Overall, it would seem that, in most recent cases involving two-sided transaction markets, competition authorities have defined one single market, encompassing both sides of the market, thus in line with our Suggestion 1. It is only when four-party payment card schemes are involved that competition authorities fail to define a single market. This appears to be due to the complex vertical structure of the market, and also to the desire to be consistent with previous practice. However, it has resulted in the failure to take into account the role of cardholders and merchants in the choices of whether to use a payment system and of which payment instrument to use.
We now turn to the observed practice in cases involving two-sided non-transaction markets. As claimed above, in media markets such as newspapers or TV, which are two-sided non-transaction markets, two interrelated markets—one for each side—should be defined.
There have been some cases in which the competition authorities correctly defined two separate markets. For instance, well before the theory of two-sided markets was formulated, the Supreme Court, in Times-Picayune Publishing Co. v. United States, acknowledged that “every newspaper is a dual trader in separate though interdependent markets; it sells the paper's news and advertising content to its readers.”74 This decision set a precedent and is cited, for instance, in Community Publishers, Inc. v. Donrey Corp., where both a market for readers and a market for advertisers was defined and considered interdependent.75 The court ruled that “[i]n this case, the relevant product market for antitrust purposes is the local daily newspaper. This market is in fact composed of two markets: one for readers and one for advertisers.”76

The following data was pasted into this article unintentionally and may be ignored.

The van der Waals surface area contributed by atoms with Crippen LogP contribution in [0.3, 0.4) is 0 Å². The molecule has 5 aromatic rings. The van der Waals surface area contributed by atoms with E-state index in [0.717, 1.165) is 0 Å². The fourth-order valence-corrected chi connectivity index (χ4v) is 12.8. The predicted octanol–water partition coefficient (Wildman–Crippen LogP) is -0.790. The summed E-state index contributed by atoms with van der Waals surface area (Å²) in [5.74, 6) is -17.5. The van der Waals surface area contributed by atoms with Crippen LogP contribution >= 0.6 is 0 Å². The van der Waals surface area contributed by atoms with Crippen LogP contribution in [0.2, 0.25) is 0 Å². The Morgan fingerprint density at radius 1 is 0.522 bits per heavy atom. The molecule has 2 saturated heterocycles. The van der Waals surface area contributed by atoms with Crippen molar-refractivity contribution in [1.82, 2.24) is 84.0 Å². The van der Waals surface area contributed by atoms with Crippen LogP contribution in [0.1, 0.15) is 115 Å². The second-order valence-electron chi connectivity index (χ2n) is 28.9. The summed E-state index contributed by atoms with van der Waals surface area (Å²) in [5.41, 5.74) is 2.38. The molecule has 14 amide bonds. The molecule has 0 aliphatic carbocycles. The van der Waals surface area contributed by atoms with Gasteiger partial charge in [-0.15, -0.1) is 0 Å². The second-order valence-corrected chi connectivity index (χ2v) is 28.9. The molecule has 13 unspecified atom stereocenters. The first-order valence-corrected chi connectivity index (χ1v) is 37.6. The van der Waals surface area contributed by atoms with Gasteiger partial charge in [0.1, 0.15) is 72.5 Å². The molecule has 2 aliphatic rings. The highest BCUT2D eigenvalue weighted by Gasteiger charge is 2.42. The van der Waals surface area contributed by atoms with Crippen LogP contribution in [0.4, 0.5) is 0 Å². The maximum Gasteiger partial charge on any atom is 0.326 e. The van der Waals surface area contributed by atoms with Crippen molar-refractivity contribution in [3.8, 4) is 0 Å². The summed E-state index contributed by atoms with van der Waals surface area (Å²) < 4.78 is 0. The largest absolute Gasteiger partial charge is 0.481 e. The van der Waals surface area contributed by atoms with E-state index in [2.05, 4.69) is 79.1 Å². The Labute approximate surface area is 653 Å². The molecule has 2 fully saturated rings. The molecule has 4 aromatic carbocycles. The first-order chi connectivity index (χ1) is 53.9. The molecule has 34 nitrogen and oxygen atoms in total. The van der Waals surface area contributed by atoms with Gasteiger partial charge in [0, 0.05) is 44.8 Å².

Turning to Europe, in the case GIMD/Socpresse,77 the Commission defined a market for readers and a market for advertisers. Although the exact scope of the relevant product market on the advertising side was left open, on the readers' side, two relevant markets were considered to be affected by the merger—the market for general and political magazines and the market for economic and financial magazines.
Turning then to national competition authorities, in both the Holtzbrinck78 and the Springer/ProSieben/Sat179 cases, the Bundeskartellamt defined two different markets—one for readers and one for advertisers. Interestingly, in both cases, the scope of the relevant product market was different on each side. In Holtzbrinck, the market for readers was defined as the market for daily regional subscription newspapers in Berlin.80 In Springer/ProSieben/Sat1, the Bundeskartellamt made a distinction between over-the-counter and subscription newspapers, and defined the readership market as the national readership market for over-the-counter newspapers.81 In both cases, the market for advertisers was defined more broadly, as including both over-the-counter and daily subscription newspapers, as well as advertising-only publications. As discussed above, one of the reasons behind our suggestion to define two separate markets in case of two-sided non-transaction markets is the possibility that a product may compete with those of a two-sided platform on one side of the market but not on the other side.
Nevertheless, there have also been cases involving two-sided non-transaction markets where competition authorities failed to define a relevant market on each side. The main rationale for not defining a relevant market on both sides appears to have been the observation that the product is given away for free on one side of the market, and the claim that, as a consequence, there is in fact no market on that side.
For instance, in KinderStart v. Google,82 the Court for the Northern District of California reasoned that the claimants “cite[d] no authority indicating that antitrust law concerns itself with competition in the provision of free services. Providing search functionality may lead to revenue from other sources, but KinderStart has not alleged that anyone pays Google to search,” hence, “the search market is not a ‘market’ for the purposes of antitrust law.”83